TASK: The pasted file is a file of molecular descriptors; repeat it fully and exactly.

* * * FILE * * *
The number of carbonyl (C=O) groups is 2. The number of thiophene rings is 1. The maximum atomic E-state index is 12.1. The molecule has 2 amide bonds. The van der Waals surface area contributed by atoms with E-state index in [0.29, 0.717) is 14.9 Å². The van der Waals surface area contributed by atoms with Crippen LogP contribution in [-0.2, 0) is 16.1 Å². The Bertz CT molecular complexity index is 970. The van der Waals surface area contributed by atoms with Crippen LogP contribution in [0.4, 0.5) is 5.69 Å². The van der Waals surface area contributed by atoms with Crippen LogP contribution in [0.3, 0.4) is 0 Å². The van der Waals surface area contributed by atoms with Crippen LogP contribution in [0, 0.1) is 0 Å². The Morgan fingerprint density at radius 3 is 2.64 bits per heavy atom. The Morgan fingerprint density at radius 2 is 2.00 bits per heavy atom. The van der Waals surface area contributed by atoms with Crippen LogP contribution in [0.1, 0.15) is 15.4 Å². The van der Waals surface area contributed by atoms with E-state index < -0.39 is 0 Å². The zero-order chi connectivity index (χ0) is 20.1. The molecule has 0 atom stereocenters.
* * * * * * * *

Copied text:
The number of carbonyl (C=O) groups is 2. The number of thiophene rings is 1. The maximum atomic E-state index is 12.1. The molecule has 2 amide bonds. The van der Waals surface area contributed by atoms with E-state index in [0.29, 0.717) is 14.9 Å². The van der Waals surface area contributed by atoms with Crippen LogP contribution in [-0.2, 0) is 16.1 Å². The Bertz CT molecular complexity index is 970. The van der Waals surface area contributed by atoms with Crippen LogP contribution in [0.4, 0.5) is 5.69 Å². The van der Waals surface area contributed by atoms with Crippen LogP contribution in [0.3, 0.4) is 0 Å². The van der Waals surface area contributed by atoms with Crippen LogP contribution in [0, 0.1) is 0 Å². The Morgan fingerprint density at radius 3 is 2.64 bits per heavy atom. The Morgan fingerprint density at radius 2 is 2.00 bits per heavy atom. The van der Waals surface area contributed by atoms with Crippen LogP contribution in [0.1, 0.15) is 15.4 Å². The van der Waals surface area contributed by atoms with E-state index < -0.39 is 0 Å². The zero-order chi connectivity index (χ0) is 20.1. The molecule has 0 atom stereocenters.